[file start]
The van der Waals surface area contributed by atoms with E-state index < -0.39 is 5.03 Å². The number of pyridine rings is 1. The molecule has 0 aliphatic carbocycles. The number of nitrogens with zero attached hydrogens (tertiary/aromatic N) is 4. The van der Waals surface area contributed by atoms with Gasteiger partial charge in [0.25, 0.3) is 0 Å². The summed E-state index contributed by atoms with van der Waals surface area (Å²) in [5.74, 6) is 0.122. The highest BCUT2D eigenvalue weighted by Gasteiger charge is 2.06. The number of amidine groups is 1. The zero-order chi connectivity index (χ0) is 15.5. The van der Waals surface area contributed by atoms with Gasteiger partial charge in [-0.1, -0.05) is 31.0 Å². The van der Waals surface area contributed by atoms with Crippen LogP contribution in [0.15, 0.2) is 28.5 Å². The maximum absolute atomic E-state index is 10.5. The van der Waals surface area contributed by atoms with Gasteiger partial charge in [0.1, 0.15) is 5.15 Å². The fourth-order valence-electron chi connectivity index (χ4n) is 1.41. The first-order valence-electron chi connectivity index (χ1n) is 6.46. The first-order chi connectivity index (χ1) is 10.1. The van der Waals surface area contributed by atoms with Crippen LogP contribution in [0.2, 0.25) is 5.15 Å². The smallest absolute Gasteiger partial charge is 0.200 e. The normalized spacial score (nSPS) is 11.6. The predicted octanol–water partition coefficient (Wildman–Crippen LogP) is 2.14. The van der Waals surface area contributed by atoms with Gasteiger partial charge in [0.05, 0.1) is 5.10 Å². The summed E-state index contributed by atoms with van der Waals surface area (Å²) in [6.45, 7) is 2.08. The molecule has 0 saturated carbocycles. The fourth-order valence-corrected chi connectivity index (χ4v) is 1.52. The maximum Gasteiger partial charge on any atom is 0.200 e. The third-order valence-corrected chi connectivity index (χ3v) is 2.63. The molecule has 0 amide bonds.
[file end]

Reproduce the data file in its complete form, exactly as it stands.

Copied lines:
The van der Waals surface area contributed by atoms with E-state index < -0.39 is 5.03 Å². The number of pyridine rings is 1. The molecule has 0 aliphatic carbocycles. The number of nitrogens with zero attached hydrogens (tertiary/aromatic N) is 4. The van der Waals surface area contributed by atoms with Gasteiger partial charge in [0.25, 0.3) is 0 Å². The summed E-state index contributed by atoms with van der Waals surface area (Å²) in [5.74, 6) is 0.122. The highest BCUT2D eigenvalue weighted by Gasteiger charge is 2.06. The number of amidine groups is 1. The zero-order chi connectivity index (χ0) is 15.5. The van der Waals surface area contributed by atoms with Gasteiger partial charge in [-0.1, -0.05) is 31.0 Å². The van der Waals surface area contributed by atoms with Crippen LogP contribution in [0.15, 0.2) is 28.5 Å². The maximum absolute atomic E-state index is 10.5. The van der Waals surface area contributed by atoms with Gasteiger partial charge in [0.1, 0.15) is 5.15 Å². The fourth-order valence-electron chi connectivity index (χ4n) is 1.41. The first-order valence-electron chi connectivity index (χ1n) is 6.46. The first-order chi connectivity index (χ1) is 10.1. The van der Waals surface area contributed by atoms with Crippen LogP contribution in [0.2, 0.25) is 5.15 Å². The smallest absolute Gasteiger partial charge is 0.200 e. The normalized spacial score (nSPS) is 11.6. The predicted octanol–water partition coefficient (Wildman–Crippen LogP) is 2.14. The van der Waals surface area contributed by atoms with Gasteiger partial charge in [0.05, 0.1) is 5.10 Å². The summed E-state index contributed by atoms with van der Waals surface area (Å²) in [6.45, 7) is 2.08. The molecule has 0 saturated carbocycles. The fourth-order valence-corrected chi connectivity index (χ4v) is 1.52. The maximum Gasteiger partial charge on any atom is 0.200 e. The third-order valence-corrected chi connectivity index (χ3v) is 2.63. The molecule has 0 amide bonds.